07 Jul Vancouver tech startups joining enterprise market ‘gold rush’
Content provided by Business In Vancouver
More companies shifting from consumer-driven apps to higher-profit B2B platforms
Debating whether tech startups should focus on consumer rather than enterprise markets is similar to how people think airplanes are more dangerous than cars, according to Clayton Weir.
Statistics don’t back up the notion air travel is riskier, but “it’s just so much more [dramatic] when airplanes crash,” said the BC Technology Industry Association’s (BCTIA) senior analyst for IT and digital media.
“People are more aware of consumer-facing technology. You have no reason to know about these enterprise-focused companies. It doesn’t relate to your life, and it’s not as exciting as Facebook.”
But the enterprise market is the Vancouver tech community’s bread and butter.
Weir said 80% to 90% of startups participating in the BCTIA’s Innovation Hub accelerator program have some sort of business-to-business (B2B) application.
“If you look at the DNA of Vancouver, outside of some of the gaming and digital media stuff where we’ve been really successful, there is not a ton of consumer-facing-type tech companies,” Weir said, adding that even high-profile social media management provider Hootsuite generates its revenue from B2B applications.
And entrepreneurs are catching on.
A February VisionMobile study determined that the number of developers worldwide focused on enterprise markets rose to 20% in 2015’s first quarter from 16% in 2014’s third quarter.
The report found the “gold rush” of enthusiasm for companies getting into the enterprise market makes business sense: 43% of enterprise app developers generate more than US$10,000 in monthly revenue compared with 19% of consumer app developers.
“It’s very hard to convince consumers to part with their cash for software and digital services,” the VisionMobile report said. “We can see this reflected in the revenues of developers who target enterprises versus those who target consumers.”
Vancouver-based startup Control, which offers an application allowing merchants to monitor payments in real time, launched a year ago and has since raised $1.5 million in seed funding.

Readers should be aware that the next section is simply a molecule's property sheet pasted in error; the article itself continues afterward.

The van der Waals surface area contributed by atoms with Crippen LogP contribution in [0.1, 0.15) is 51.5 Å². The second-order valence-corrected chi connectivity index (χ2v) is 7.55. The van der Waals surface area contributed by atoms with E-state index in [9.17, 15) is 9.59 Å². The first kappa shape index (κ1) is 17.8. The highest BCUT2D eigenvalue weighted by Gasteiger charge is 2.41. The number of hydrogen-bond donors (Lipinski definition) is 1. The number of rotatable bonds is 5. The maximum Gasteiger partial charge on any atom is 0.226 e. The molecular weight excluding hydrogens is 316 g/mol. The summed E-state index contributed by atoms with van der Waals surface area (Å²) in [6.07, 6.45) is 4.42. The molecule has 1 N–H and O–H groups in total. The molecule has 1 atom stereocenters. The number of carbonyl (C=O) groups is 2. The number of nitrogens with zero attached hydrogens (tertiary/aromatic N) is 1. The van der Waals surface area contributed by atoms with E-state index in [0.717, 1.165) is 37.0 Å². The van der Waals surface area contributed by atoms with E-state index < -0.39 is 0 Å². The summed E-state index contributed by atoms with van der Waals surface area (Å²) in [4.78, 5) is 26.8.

CEO Kathryn Loewen said part of the reason the enterprise market has been growing so rapidly is that B2B customers have realized it’s not worth investing $100,000 in resources when solutions cost $30 a month.
“We’re appealing to a less price-sensitive market,” she said. “We’re appealing to their sensibilities around not building all these services internally and looking to external providers.”
Meanwhile, even Stewart Butterfield – the co-founder of Flickr, one of the few notable consumer-facing tech companies to emerge from Vancouver – has moved on to the B2B market, where pastures appear to be greener.
The VisionMobile report noted that Slack – a business-messaging app CEO Butterfield helped develop – boasts about 500,000 users compared with the consumer-driven WhatsApp’s 500 million users.
Facebook (Nasdaq:FB) bought WhatsApp in 2014 for US$22 billion; Slack’s valuation as of April 2015 sits at US$2.8 billion.
Slack might have only 0.1% of WhatsApp’s users but it has managed to convert that into 12% of WhatsApp’s value.
“This is common – businesses are very willing to pay for software that helps them be productive and make money,” the VisionMobile report said.
But in Vancouver, Weir said it simply comes down to how the tech culture has developed.
“In Seattle, a lot of it is consumer-facing,” he said, noting giants like Amazon (Nasdaq:AMZN) and parts of Microsoft (Nasdaq:MSFT) are directly oriented toward that market.
“We just don’t have the anchors in that space to inspire more entrepreneurship in that space.”
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